The Other and Failing Human Nature

Octavia Butler's novel Dawn shows the collapse of a definite, individualized "human nature" through the coercive, hegemonic actions of an alien "other" known as the Oankali. Human identity in its present form does not survive the entire book, but instead goes through multiple genetic and behavioral transformations. These changes are the product of Oankali intervention, which involves coercion, manipulation, starvation, observation and the administration of behavior-modifying drugs, all of which hearken back to Michel Foucault's concept of the "normalizing" carceral society. The constant watch and control of the Oankali causes physical, mental, and emotional changes in their human captives. The Oankali's actions are covertly oppressive and do not always serve the humans' best interests, which creates an unreconciled ambiguity regarding their alignment as benefactors. Butler uses the ambiguity to force the reader to question the Oankali's motives and true nature. Are the Oankali truly symbiotic or are they parasitic? In contrast, the human characters of the novel react xenophobically to the Oankali and their fellow humans who have had contact with them. Curt, Tate, Leah and many...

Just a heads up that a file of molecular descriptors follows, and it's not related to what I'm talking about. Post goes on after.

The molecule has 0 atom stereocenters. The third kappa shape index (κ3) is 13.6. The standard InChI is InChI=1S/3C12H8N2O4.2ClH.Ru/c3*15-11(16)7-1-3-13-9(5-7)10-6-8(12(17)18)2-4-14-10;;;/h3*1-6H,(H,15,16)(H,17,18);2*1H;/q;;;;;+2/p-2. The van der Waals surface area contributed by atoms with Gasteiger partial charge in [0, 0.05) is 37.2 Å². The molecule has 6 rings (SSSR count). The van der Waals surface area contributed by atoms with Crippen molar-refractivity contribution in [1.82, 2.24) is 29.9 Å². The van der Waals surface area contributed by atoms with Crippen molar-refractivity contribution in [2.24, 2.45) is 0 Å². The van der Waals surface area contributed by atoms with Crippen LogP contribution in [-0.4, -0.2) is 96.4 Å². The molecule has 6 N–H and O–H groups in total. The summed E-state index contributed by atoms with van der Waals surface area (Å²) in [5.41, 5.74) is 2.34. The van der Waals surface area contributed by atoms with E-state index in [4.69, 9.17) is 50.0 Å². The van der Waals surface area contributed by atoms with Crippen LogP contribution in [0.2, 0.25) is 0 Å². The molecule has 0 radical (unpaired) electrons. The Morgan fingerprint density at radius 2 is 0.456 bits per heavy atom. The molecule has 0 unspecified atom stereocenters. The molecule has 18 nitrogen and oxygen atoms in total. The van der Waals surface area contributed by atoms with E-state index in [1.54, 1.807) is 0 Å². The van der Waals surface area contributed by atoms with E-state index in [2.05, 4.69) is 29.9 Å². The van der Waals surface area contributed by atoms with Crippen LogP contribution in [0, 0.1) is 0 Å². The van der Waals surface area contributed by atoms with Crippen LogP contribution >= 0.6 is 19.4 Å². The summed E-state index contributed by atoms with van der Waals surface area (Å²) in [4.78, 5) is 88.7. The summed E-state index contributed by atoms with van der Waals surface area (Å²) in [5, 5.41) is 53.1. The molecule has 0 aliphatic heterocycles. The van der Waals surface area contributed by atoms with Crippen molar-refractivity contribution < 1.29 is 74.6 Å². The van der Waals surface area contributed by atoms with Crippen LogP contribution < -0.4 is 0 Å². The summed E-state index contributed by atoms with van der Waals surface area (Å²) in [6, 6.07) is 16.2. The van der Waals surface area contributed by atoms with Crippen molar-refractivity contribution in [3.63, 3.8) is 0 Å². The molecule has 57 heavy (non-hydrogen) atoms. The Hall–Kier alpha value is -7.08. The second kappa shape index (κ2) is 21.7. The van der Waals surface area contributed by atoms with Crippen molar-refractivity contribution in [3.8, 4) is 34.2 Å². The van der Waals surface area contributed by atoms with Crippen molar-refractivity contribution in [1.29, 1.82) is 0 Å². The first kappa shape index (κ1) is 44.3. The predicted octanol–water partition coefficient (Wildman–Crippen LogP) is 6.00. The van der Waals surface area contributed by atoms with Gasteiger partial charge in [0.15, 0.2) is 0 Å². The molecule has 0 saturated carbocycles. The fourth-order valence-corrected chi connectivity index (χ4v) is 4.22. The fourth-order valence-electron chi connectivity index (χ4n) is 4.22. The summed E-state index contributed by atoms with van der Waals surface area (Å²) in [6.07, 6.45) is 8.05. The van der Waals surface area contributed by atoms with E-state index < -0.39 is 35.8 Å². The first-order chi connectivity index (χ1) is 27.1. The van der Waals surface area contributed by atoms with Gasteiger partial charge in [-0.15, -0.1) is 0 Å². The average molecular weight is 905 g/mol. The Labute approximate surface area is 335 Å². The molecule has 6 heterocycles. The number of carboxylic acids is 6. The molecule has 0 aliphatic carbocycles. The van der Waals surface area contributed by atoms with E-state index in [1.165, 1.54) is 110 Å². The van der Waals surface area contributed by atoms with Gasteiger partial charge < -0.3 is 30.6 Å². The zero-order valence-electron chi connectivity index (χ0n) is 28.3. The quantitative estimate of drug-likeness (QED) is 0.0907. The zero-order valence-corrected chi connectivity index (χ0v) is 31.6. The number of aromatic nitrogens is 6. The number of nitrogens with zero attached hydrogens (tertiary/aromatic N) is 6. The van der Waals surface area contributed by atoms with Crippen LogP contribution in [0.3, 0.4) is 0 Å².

Join Now to View Premium Content

GradeSaver provides access to 1706 study guide PDFs and quizzes, 10771 literature essays, 2703 sample college application essays, 648 lesson plans, and ad-free surfing in this premium content, “Members Only” section of the site! Membership includes a 10% discount on all editing orders.

Join Now

Already a member? Log in